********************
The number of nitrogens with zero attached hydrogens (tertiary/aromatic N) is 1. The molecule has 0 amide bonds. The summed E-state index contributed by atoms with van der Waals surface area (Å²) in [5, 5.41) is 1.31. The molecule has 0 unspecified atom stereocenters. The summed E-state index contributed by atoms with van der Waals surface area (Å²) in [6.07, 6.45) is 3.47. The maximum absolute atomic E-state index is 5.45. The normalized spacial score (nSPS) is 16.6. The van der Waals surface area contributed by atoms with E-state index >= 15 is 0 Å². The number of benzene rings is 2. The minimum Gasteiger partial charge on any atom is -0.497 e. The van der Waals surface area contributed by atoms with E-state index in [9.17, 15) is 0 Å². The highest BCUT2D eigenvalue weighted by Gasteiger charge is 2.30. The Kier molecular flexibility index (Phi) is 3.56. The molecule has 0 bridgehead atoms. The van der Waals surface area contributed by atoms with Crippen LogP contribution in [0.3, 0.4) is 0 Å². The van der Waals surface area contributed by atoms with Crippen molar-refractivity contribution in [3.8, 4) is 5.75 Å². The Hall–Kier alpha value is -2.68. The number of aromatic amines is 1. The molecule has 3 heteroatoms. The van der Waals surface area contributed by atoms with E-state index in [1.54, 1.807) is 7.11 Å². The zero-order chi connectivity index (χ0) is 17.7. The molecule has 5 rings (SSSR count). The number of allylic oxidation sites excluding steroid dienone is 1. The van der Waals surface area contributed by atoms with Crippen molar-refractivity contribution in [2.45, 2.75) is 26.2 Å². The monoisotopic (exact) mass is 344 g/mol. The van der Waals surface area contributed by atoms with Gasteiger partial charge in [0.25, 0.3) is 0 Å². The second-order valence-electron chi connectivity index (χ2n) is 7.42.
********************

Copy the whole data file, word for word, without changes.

The number of nitrogens with zero attached hydrogens (tertiary/aromatic N) is 1. The molecule has 0 amide bonds. The summed E-state index contributed by atoms with van der Waals surface area (Å²) in [5, 5.41) is 1.31. The molecule has 0 unspecified atom stereocenters. The summed E-state index contributed by atoms with van der Waals surface area (Å²) in [6.07, 6.45) is 3.47. The maximum absolute atomic E-state index is 5.45. The normalized spacial score (nSPS) is 16.6. The van der Waals surface area contributed by atoms with E-state index >= 15 is 0 Å². The number of benzene rings is 2. The minimum Gasteiger partial charge on any atom is -0.497 e. The van der Waals surface area contributed by atoms with E-state index in [9.17, 15) is 0 Å². The highest BCUT2D eigenvalue weighted by Gasteiger charge is 2.30. The Kier molecular flexibility index (Phi) is 3.56. The molecule has 0 bridgehead atoms. The van der Waals surface area contributed by atoms with Crippen LogP contribution in [0.3, 0.4) is 0 Å². The van der Waals surface area contributed by atoms with Crippen molar-refractivity contribution in [3.8, 4) is 5.75 Å². The Hall–Kier alpha value is -2.68. The number of aromatic amines is 1. The molecule has 3 heteroatoms. The van der Waals surface area contributed by atoms with E-state index in [1.54, 1.807) is 7.11 Å². The zero-order chi connectivity index (χ0) is 17.7. The molecule has 5 rings (SSSR count). The number of allylic oxidation sites excluding steroid dienone is 1. The van der Waals surface area contributed by atoms with Crippen molar-refractivity contribution in [2.45, 2.75) is 26.2 Å². The monoisotopic (exact) mass is 344 g/mol. The van der Waals surface area contributed by atoms with Gasteiger partial charge in [0.25, 0.3) is 0 Å². The second-order valence-electron chi connectivity index (χ2n) is 7.42.